Dei'ah veDibur - Information & Insight

A Window into the Chareidi World

20 Iyar 5762 - May 2, 2002 | Mordecai Plaut, director Published Weekly









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Shema Yisrael Torah Network

Opinion & Comment
Our Inner Enemy

by Yisroel Friedman

Weakening the Effects of Our Prayer

The yishuv is presently going through one of its most difficult periods. We need plenty of Heaven's mercy. Yishmoel's sword is still gleaming. He has not yet surrendered his age-old weapon. When an individual is in need, he pours his heart out to his Creator. Troubles of the Klal, also happen because HaKodosh Boruch Hu desires their prayers. Reb Yeruchom zt'l, tells us that "the reason for all misfortunes is that they are a means of attaining, `and they cried out' (Shemos 14:10), whereby Hashem's Name is invoked," (Daas Chochmoh Umussar, vol.1 pg.7). Now is such a time, a time for "they cried out," a time for communal prayer.

HaRav Aharon Leib Steinman mentioned to me however, that the first priority is to banish the scourge of divisiveness from our midst. Communal prayer is more than the prayers of a large number of individuals who happen to be praying together. A thousand people may pray in the same place, at the same time, but their prayer will not be communal if the factor that binds them together as a community is lacking. The plague of discord dissolves the bonds between us. Certainly, communal prayer is never turned away without a response but first and foremost, it has to be true communal prayer.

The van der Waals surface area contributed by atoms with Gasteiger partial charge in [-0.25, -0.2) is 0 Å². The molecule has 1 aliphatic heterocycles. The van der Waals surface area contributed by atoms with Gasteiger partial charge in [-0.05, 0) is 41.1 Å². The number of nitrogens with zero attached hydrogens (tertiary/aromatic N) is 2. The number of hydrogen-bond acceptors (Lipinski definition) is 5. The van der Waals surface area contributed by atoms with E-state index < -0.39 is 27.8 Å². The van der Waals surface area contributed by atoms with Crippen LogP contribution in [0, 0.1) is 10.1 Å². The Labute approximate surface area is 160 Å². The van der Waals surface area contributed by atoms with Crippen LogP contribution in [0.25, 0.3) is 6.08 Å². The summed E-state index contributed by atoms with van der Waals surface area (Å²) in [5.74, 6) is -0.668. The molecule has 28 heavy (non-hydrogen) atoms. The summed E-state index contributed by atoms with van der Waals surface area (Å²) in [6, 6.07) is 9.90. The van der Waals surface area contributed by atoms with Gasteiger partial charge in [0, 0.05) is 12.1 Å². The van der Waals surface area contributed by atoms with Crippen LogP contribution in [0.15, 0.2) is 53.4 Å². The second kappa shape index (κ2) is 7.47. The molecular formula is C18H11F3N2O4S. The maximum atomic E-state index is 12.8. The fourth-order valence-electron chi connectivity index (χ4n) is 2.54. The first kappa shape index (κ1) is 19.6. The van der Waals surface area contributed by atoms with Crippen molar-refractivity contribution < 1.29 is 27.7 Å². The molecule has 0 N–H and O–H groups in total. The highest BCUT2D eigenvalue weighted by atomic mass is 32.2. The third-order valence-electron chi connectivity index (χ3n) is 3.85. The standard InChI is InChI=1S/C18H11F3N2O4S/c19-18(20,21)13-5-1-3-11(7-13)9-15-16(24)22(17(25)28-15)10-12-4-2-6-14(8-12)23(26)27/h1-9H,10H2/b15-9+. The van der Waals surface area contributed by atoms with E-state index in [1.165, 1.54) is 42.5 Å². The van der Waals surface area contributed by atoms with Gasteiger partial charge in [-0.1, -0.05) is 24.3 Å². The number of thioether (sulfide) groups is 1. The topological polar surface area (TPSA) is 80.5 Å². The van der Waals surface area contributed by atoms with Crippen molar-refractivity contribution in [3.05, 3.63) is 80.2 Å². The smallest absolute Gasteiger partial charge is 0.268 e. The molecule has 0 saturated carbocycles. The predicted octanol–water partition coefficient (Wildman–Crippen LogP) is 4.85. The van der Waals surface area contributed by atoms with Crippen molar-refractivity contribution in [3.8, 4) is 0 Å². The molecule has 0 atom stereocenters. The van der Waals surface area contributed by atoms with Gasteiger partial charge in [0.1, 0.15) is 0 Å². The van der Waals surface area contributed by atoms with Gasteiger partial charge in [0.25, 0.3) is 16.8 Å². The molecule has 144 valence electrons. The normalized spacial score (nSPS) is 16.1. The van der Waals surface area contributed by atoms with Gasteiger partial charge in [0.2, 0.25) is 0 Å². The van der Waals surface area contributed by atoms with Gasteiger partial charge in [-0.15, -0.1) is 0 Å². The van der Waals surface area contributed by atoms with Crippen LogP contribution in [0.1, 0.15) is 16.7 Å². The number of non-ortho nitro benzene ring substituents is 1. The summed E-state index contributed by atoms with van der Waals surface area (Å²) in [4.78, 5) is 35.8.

If we wish to emerge from the current troubles in the merit of our prayer, we have to uproot every instance of this despicable phenomenon. We must be united, untainted by quarrels and divisions, for our prayers to be guaranteed acceptance. Then, even with each of us praying in his own place, our prayers will coalesce to become the prayers of a community, a collective outcry that is certain of evoking a merciful response.

The Antidote

Busying ourselves with Torah study and with acts of kindness is one way of preventing ourselves from being swept towards involvement in arguments and quarrels. The Kli Yokor writes that, "the sefer Akeidoh mentions a play on the words of the posuk, `You shall not kindle a fire' (Shemos 35:3), taking them to mean, `You shall not ignite the fire of discord on Shabbos,' when people are at ease from work and there is greater danger of sparking the fire of discord amid the purposeless pursuits [that people engage in]."

Learning Torah, rather than remaining idle, is protection from becoming involved in arguments. Empty time is a spiritual hazard. If it is not filled with genuine content, it beckons an array of negative pursuits, among them quarrel- picking and discord.